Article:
En 2010 la historiadora y productora Sarah Borealis, emprendió un viaje de investigación a Oaxaca. Al visitar un comedor de la ciudad de Oaxaca, se encontró con la familia Gachupin Velasco, quienes atendían el comedor de un plato muy particular, denominado Caldo de Piedra. Elaborado con mariscos  y cocido con piedras de rio al rojo vivo, esto llamo mucho su interés, por su parecido a una fabula que escucho en la infancia . Por lo que decidió que su próximo proyecto seria conocer mas a profundidad el origen de ese platillo, le propuso la idea a Don Cesar Gachupin de Dios, padre de la familia que atiende este comedor, quien consulto con los demás integrantes de la familia, asi como con el consejo de ancianos y decidieron ir a la raíz de este platillo ancestral. Se pusieron en contacto con la productora mexicana de cine, Aberracion Optica quien a  cargo del director, productor y fotógrafo Arturo Juárez Aguilar, tomaron el proyecto en sus manos para darle una narrativa cinematográfica, con la ayuda y la guía de la propia familia Gachuipin Velasco. Esta es la docu leyenda, de un platillo que mantiene la armonía de una cultura que se reúsa a ser olvidada y le permite al mundo verla al rojo vivo. Esta docu leyenda, es una coproducción de Banda Ancha Productions, Aberracion Optica y Caldo de Piedra Único en el Mundo.

PLANTEAMIENTO

Oaxaca es uno de los estados con más diversidad de dialectos y culturas indígenas dentro de la república Mexicana, esta diversidad enriquece todas las tradiciones, como en este caso la culinaria, en particular en esta región de la sierra Oaxaqueña muy basta en su riqueza natural, cuna de muchas culturas prehispánicas y aún habitada por los herederos de estas culturas, que mantiene sus raíces y deciden llevarlas más allá, ser un puente entre estas tradiciones y el mundo exterior. Como es el caso del El Caldo de Piedra un platillo que ha logrado sobrevivir hasta ahora, debido a la perseverancia de las familias del pueblo de San Felipe Usila, así como del consejo de ancianos de la región, quienes aún transmiten la receta de este extraordinario platillo a su predecesores.

Este platillo representa un tributo a las mujeres de este pueblo, pues solo los hombres son quienes lo preparan para ellas, así como para invitados especiales para la cultura Chinanteca, es así como esta, cultura, dialecto y  sazón ideológico son transmitidos de generación en generación.

Acerca de Sarah Borealis

Sarah Borealis es una historiadora visual que completó un Ph.D. En Historia Latinoamericana en la Universidad de Tulane y un certificado en edición cinematográfica de la Universidad de Nueva York. En 2010, fue cofundadora de Banda Ancha Productions y actualmente produce documentales independientes y eventos culturales. Sus documentales han sido proyectados en el Museo de Etnografía Juan B. Ambrosetti en Buenos Aires y en el Museo de Arte Contemporáneo (MUAC) en la UNAM de la Ciudad de México, y su trabajo ha sido presentado en el Travel Channel, el Journal of Video Ethnography y National Geográfico en línea.

Film Screening @ FCC in Roatan: The Path of Stone Soup

On Saturday, September 2, 2017 there will be a film screening of the documentary, The Path of Stone Soup, at Flamingo Cultural Center (6:00pm). The co-director of the film, Sarah Borealis, will be there to answer any questions from curious viewers. This documentary has been featured at numerous film festivals in different countries, South Africa, India and France, to name a few. The Path of Stone Soup tells the story of a pre-Hispanic recipe that lives on thanks to the deep-rooted symbolic value it holds for the Gachupin Velasco family, who have fought to preserve it, reinvent it and share it as a means of honoring and savoring their most cherished ritual. Here is some more info about the film:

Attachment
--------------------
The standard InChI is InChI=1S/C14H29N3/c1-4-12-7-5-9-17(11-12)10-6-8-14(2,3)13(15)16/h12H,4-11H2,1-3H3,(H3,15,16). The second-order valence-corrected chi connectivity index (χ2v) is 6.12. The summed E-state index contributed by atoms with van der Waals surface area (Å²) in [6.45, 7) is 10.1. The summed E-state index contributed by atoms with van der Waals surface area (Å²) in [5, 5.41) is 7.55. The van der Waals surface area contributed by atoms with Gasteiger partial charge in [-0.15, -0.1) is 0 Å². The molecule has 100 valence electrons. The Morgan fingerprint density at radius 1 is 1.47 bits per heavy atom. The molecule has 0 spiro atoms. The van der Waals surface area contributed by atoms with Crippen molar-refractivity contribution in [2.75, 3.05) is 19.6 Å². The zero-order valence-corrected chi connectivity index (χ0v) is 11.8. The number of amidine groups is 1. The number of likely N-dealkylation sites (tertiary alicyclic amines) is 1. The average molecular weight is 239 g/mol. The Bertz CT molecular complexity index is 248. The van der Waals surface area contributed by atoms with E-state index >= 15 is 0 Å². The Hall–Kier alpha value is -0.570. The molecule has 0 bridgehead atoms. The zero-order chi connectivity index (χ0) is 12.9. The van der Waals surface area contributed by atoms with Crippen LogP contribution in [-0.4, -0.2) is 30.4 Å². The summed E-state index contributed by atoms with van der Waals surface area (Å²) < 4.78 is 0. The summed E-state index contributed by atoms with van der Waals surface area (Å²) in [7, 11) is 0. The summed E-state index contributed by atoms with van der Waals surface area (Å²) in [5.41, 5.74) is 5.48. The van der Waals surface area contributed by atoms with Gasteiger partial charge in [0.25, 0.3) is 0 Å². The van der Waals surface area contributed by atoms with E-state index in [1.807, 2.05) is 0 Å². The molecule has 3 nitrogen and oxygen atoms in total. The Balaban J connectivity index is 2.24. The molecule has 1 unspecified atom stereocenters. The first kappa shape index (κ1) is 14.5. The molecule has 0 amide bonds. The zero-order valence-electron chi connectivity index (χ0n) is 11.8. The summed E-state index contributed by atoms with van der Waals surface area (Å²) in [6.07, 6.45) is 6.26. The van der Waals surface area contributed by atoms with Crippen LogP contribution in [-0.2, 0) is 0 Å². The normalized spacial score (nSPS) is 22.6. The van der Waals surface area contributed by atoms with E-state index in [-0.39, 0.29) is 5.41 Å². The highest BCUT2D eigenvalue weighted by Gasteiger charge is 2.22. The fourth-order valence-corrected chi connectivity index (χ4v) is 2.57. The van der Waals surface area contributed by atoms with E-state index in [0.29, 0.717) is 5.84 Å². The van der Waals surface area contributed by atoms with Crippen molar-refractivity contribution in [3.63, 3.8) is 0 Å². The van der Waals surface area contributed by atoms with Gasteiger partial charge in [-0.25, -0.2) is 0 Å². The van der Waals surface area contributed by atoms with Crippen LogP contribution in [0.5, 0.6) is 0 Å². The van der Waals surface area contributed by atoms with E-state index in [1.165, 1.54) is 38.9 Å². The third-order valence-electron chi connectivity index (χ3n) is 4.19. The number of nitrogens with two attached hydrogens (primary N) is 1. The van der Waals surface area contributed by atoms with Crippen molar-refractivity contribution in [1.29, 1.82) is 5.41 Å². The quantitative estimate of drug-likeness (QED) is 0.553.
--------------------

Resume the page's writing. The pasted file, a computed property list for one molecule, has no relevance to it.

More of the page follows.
HISTORY OF THE PROJECT

In 2010 historian and producer Sarah Borealis traveled to the Mexican state of Oaxaca while conducting fieldwork. Along the way she visited the family restaurant owned and operated by the Gachupin family, where she tasted Stone Soup for the first time. This unique dish, prepared with organic herbs and freshwater seafood cooked to perfection using red hot stones, captured her attention as it reminded her of a fable from her childhood. Due to this transformative experience, she decided that her next project would be to investigate the origins of the delicious dish. Don Cesar Gachupin de Dios, the patriarch attending the restaurant, consulted with the rest of his family and together they began planning a type of pilgrimage that would take them all back to the roots of their ancestral soup. As pre-production unfolded, Borealis contacted the Mexico City based production company Aberracion Optica to assist in the project’s development. With director, producer and photographer Arturo Juárez Aguilar at the helm, the international team worked together to give the project a cinematic narrative. This docu-legend introduces a culinary treasure that sustains the harmony of an unforgettable indigenous culture while transmitting it to the world with red-hot intensity.
This docu-legend is a co-production of Aberracion Optica, Banda Ancha Productions, and Caldo de Piedra Unico en el Mundo.

POINT OF VIEW

Oaxaca is one of the Mexican states with the most diverse representation of indigenous cultures and dialects. This diversity enriches all local traditions; in this case the focus falls on a culinary ritual from the Oaxacan highlands, which draws upon an abundance of natural resources. The Chinantla is the birthplace of many prehispanic cultures. Even today the region is inhabited by the heirs of these ancient people, who maintain and nurture their roots as a bridge between their local traditions and the outside world. This is the story of stone soup, a nourishing dish that has survived due to the perseverance of families in the village of San Felipe Usila such as the Gachupin Velasco family and their regional council of elders, through whom the millennial recipe has been transmitted as a gift from the ancestors. Men are the only ones who prepare stone soup, which they offer in honor of the women, children, and elderly of the village; it is also prepared to welcome guests held in high esteem. In this way, The Path of Stone Soup becomes a means of transmitting both ideological flavor and native language from generation to generation.